A sloping piece of land by the roadside in Chinnamasta Rural Municipality-5, Saptari, is inhabited by a Dom community. Eleven families of the impoverished community, considered ‘untouchables’ by ‘higher castes’, live here on a public land. In a neglected corner lies Juktidev Marik’s ‘house’.You have to enter the three-foot square house on four limbs. This shack is permanent home for 65-year-old Juktidev. He squeezes himself to sleep every night, his feet tucked under his chin. The floor is covered with hey, which is Juktidev’s bed. A dirty blanket doubles as his bedsheet. A black plastic sheet forms the roof.
Long ago, Juktidev had a little bigger hut where he raised two daughters and three sons. Both the daughters—Pramila and Susheela—were married before they were 16. The sons separated as they grew up. The shack was left to Juktidev. Fed up with abject poverty, his wife then left him 20 years ago. Juktidev’s survival depends on the food people give him out of pity.
Juktidev, however, is not alone in this hardship. All 11 families sleep on the cold floors of their bamboo shacks. According to Jayaprakash Thakur, former chief of the ward, these families don’t even have enough to eat two meals a day.
Rita Marik lives in a similar shack, which shields her from neither wind nor rain. Ditto for Pinki Devi Marik. Likewise, Gola Marik’s five-member family lives on a shack built over a pig pen. These families live with constant fear of being drenched during rains, getting charred in summer fires, or of their homes being blown away by wind.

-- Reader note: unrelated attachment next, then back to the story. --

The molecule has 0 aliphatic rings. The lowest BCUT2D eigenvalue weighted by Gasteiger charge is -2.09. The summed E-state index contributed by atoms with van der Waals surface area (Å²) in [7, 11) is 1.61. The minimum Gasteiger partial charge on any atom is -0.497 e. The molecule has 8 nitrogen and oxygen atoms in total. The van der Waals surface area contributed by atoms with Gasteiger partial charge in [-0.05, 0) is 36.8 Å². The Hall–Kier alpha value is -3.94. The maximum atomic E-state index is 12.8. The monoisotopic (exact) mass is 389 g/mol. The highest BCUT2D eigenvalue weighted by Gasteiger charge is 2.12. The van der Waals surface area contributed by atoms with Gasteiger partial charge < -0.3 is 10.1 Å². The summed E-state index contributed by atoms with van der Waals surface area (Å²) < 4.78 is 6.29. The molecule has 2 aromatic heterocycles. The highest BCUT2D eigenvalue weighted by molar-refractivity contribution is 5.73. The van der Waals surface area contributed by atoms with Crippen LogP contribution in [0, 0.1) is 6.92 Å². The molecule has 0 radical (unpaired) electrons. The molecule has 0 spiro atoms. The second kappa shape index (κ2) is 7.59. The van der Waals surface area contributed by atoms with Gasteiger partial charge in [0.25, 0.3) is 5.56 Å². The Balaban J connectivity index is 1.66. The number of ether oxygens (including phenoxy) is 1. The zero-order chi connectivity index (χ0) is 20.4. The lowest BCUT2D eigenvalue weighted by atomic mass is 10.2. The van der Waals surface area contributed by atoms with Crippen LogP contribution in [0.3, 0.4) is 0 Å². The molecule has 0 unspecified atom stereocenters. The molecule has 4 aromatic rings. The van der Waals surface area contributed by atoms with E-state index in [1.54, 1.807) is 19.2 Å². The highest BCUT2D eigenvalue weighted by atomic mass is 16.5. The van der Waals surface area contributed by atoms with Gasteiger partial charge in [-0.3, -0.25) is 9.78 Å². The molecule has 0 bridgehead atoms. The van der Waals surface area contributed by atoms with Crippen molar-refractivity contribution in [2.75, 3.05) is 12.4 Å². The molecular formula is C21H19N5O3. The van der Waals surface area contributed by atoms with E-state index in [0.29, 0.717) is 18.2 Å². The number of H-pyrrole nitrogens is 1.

Landowners next to the settlement want to see these families go away. They have dug big holes near the settlement where water pools, creating the perfect breeding ground for mosquitoes.
Doms are Dalit people who go by the surnames of Mallik in Jhapa district, Bansfore or Marik in places east of Saptari, and Marik in Saptari. In Siraha and Dhanusha, they call themselves Mallik or Dom, and in Parsa they are known as Malli or Raut. According to the 2011 census, there are 13,268 Dom people in the country, and Saptari district has the largest Dom population of 1,871.
In terms of skills, all they can do is make bamboo crafts like supali, dhala, koia, and dhakiya. Although they are ‘impure to touch’, things they make are considered good enough to offer to the gods.
Manilal Biswokarma, author of ‘Condition of Dom and Mestar Castes in Nepal’, says the Dom community lags in all sectors of life. They are socially ostracized and jobless. Their traditional skills find no market. They are denied access to the country’s political process. Although there are laws to protect their rights, they face all sorts of discriminations. Lack of public awareness is largely to blame.
Devnarayan Marik of Chinnamasta-6 says: “Doms face the worst kind of caste discrimination. Treating us like other Dalits cannot solve the problem.”
The Dom people are unhappy that their issues are never debated, unlike those of other indigenous and Madhesi communities. “While people from these communities are ministers and parliamentarians, we don’t even have a ward chair anywhere,” rues Naresh Marik of Rajgadh Rural Municipality-2. “The government never thinks of this community although it is socially, economically, and politically most backward.”
As they don’t own any land, they don’t even have access to government support to build their own houses. “We have been living here for generations and yet we cannot build a house,” Juktidev says. “Our worth is less than that of a street dog”